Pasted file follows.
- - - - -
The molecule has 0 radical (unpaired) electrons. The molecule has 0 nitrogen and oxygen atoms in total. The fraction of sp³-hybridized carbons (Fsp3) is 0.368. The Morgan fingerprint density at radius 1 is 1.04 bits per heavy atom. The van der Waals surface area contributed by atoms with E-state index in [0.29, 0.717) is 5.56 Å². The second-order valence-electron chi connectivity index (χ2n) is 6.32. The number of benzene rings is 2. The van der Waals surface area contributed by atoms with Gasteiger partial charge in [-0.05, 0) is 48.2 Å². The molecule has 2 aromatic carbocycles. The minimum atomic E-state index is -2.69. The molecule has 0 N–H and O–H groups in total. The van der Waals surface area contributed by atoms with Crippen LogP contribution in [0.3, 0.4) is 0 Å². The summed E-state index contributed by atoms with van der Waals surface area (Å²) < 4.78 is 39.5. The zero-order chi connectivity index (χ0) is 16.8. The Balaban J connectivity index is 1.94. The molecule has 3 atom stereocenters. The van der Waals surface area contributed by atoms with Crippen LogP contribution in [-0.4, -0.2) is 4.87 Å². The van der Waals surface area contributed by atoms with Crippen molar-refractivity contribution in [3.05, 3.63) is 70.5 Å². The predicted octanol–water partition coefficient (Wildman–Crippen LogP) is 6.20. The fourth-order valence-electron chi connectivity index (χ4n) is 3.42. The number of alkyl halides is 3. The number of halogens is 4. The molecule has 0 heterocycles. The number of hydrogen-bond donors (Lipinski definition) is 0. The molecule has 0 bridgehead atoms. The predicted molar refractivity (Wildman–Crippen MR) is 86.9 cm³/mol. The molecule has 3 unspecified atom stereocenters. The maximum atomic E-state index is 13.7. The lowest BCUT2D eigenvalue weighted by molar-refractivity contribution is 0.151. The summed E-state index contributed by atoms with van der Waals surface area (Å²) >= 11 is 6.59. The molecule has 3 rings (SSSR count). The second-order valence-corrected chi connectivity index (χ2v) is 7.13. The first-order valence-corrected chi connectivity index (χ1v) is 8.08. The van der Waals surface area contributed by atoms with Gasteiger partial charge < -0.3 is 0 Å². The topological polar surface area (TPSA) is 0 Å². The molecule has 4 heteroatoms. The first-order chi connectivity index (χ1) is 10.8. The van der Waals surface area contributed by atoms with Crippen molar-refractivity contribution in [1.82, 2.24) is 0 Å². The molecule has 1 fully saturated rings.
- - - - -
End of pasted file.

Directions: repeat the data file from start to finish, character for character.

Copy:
The molecule has 0 radical (unpaired) electrons. The molecule has 0 nitrogen and oxygen atoms in total. The fraction of sp³-hybridized carbons (Fsp3) is 0.368. The Morgan fingerprint density at radius 1 is 1.04 bits per heavy atom. The van der Waals surface area contributed by atoms with E-state index in [0.29, 0.717) is 5.56 Å². The second-order valence-electron chi connectivity index (χ2n) is 6.32. The number of benzene rings is 2. The van der Waals surface area contributed by atoms with Gasteiger partial charge in [-0.05, 0) is 48.2 Å². The molecule has 2 aromatic carbocycles. The minimum atomic E-state index is -2.69. The molecule has 0 N–H and O–H groups in total. The van der Waals surface area contributed by atoms with Crippen LogP contribution in [0.3, 0.4) is 0 Å². The summed E-state index contributed by atoms with van der Waals surface area (Å²) < 4.78 is 39.5. The zero-order chi connectivity index (χ0) is 16.8. The Balaban J connectivity index is 1.94. The molecule has 3 atom stereocenters. The van der Waals surface area contributed by atoms with Crippen LogP contribution in [-0.4, -0.2) is 4.87 Å². The van der Waals surface area contributed by atoms with Crippen molar-refractivity contribution in [3.05, 3.63) is 70.5 Å². The predicted octanol–water partition coefficient (Wildman–Crippen LogP) is 6.20. The fourth-order valence-electron chi connectivity index (χ4n) is 3.42. The number of alkyl halides is 3. The number of halogens is 4. The molecule has 0 heterocycles. The number of hydrogen-bond donors (Lipinski definition) is 0. The molecule has 0 bridgehead atoms. The predicted molar refractivity (Wildman–Crippen MR) is 86.9 cm³/mol. The molecule has 3 unspecified atom stereocenters. The maximum atomic E-state index is 13.7. The lowest BCUT2D eigenvalue weighted by molar-refractivity contribution is 0.151. The summed E-state index contributed by atoms with van der Waals surface area (Å²) >= 11 is 6.59. The molecule has 3 rings (SSSR count). The second-order valence-corrected chi connectivity index (χ2v) is 7.13. The first-order valence-corrected chi connectivity index (χ1v) is 8.08. The van der Waals surface area contributed by atoms with Gasteiger partial charge < -0.3 is 0 Å². The topological polar surface area (TPSA) is 0 Å². The molecule has 4 heteroatoms. The first-order chi connectivity index (χ1) is 10.8. The van der Waals surface area contributed by atoms with Crippen molar-refractivity contribution in [1.82, 2.24) is 0 Å². The molecule has 1 fully saturated rings.